Putin envoy talks to Netanyahu about possible summit with Abbas in Moscow

Netanyahu's office said earlier on Monday the prime minister was considering an offer by Russian President Vladimir Putin to host the talks between the Israeli leader and Abbas.

Netanyahu and Abbas (photo credit: LOIC VENANCE / AFP)
Netanyahu and Abbas
(photo credit: LOIC VENANCE / AFP)
Contradictory signals emerged from Moscow, Jerusalem and Ramallah on Monday following a meeting Prime Minister Benjamin Netanyahu had in his office with the special Russian Mideast envoy about a possible meeting in Moscow between Netanyahu and Palestinian Authority President Mahmoud Abbas.
Following the meeting with Mikhail Bogdanov, Russian President Vladimir Putin’s special envoy to the region, Netanyahu’s office issued a statement saying that the two discussed the idea of Putin hosting the meeting.
“The Prime Minister presented Israel’s position that he is always ready to meet with President Abbas directly and without preconditions,” the statement read. “He is therefore reviewing the Russian President’s proposal and the timing of a possible meeting.”
The idea of Putin hosting what would be the first meeting between the two men since 2010 was raised last month when Egyptian President Abdel Fattah al-Sisi met the Russian leader in Moscow. Netanyahu and Putin discussed the matter a few days later in a phone call.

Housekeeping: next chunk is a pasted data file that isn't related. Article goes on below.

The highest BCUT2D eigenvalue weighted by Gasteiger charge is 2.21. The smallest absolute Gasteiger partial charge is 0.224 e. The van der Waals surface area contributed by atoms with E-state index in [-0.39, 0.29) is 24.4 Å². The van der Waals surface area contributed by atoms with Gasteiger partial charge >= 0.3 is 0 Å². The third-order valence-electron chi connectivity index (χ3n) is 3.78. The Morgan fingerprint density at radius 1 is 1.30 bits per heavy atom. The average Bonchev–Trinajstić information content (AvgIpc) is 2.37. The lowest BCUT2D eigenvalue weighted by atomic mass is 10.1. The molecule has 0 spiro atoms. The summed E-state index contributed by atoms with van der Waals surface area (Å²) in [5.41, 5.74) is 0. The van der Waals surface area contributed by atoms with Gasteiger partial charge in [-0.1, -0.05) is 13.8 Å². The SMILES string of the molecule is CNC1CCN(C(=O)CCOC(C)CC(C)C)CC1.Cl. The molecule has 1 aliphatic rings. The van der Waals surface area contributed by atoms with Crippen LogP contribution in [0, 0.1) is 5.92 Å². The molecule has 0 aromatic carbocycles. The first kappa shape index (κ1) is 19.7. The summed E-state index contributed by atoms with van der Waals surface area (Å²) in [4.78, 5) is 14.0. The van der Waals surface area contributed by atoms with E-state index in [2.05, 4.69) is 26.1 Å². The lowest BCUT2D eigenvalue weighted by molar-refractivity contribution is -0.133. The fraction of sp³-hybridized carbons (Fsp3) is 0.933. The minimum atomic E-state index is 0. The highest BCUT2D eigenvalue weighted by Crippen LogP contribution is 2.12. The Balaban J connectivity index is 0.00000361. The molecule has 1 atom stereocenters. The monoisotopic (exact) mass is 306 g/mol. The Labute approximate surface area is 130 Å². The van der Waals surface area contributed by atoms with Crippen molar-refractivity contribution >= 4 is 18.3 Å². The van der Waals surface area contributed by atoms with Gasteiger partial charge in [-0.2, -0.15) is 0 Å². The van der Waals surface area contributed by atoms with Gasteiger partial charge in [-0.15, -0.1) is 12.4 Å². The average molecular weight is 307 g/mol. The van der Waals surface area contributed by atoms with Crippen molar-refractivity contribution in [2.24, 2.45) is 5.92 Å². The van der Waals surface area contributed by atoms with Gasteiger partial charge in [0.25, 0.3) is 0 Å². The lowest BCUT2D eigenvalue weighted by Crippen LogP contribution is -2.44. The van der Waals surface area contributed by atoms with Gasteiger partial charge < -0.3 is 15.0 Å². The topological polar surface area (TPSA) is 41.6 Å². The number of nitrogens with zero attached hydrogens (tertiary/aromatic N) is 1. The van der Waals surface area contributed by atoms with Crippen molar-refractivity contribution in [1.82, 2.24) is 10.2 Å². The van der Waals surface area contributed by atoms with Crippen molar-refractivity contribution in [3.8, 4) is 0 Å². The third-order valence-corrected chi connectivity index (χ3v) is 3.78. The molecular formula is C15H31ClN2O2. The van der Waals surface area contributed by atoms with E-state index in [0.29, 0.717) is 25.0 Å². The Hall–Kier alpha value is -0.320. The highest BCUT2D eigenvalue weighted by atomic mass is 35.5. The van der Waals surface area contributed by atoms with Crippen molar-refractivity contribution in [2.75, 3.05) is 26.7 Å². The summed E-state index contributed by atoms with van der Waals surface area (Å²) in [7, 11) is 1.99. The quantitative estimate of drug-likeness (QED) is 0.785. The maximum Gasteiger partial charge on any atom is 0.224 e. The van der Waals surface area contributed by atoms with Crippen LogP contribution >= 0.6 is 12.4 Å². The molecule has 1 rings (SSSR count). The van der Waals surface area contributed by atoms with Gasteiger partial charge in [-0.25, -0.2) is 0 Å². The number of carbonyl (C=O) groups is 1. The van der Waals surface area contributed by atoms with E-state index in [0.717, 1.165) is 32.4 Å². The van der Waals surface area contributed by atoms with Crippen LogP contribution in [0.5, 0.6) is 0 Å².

Shortly after the Netanyahu-Bogdanov meeting, the Russian Interfax news agency quoted the Palestinian embassy in Moscow as saying that Abbas had agreed to the direct talks.
A senior source close to Abbas, however, quickly denied the report.
“I have not heard about that,” the source said, “There are Russian efforts led by President Vladimir Putin through his envoy Mikhail Bogdanov. He is now meeting with the Israeli and Palestinian sides. And after these consolations are completed, it is certain that the Russian side will make a statement.”
Bogdanov is scheduled to travel to Ramallah on Tuesday for discussions on the matter with Palestinian officials.
While Netanyahu has said he is willing to meet Abbas anyplace, anytime, the Palestinian leader has said that he would meet Netanyahu only after Israel freezes settlement construction and releases the final tranche of Palestinian prisoners that were to have been released in 2014 had the negotiations led by US Secretary of State John Kerry at the time run their course.
Israeli officials have said repeatedly in recent weeks that Jerusalem will not make concessions to the Palestinians “just for the privilege of holding a meeting” with Abbas.
Russia, which is currently taking a much more muscular role in the Mideast – and is perceived by many as trying to replace the US as the central foreign power in the region – has since 2005 expressed an interest in hosting Israeli-Palestinian talks. However, with Washington leading the diplomatic process, the idea has, to this point, never gained much traction.
Jerusalem Post staff contributed to this report.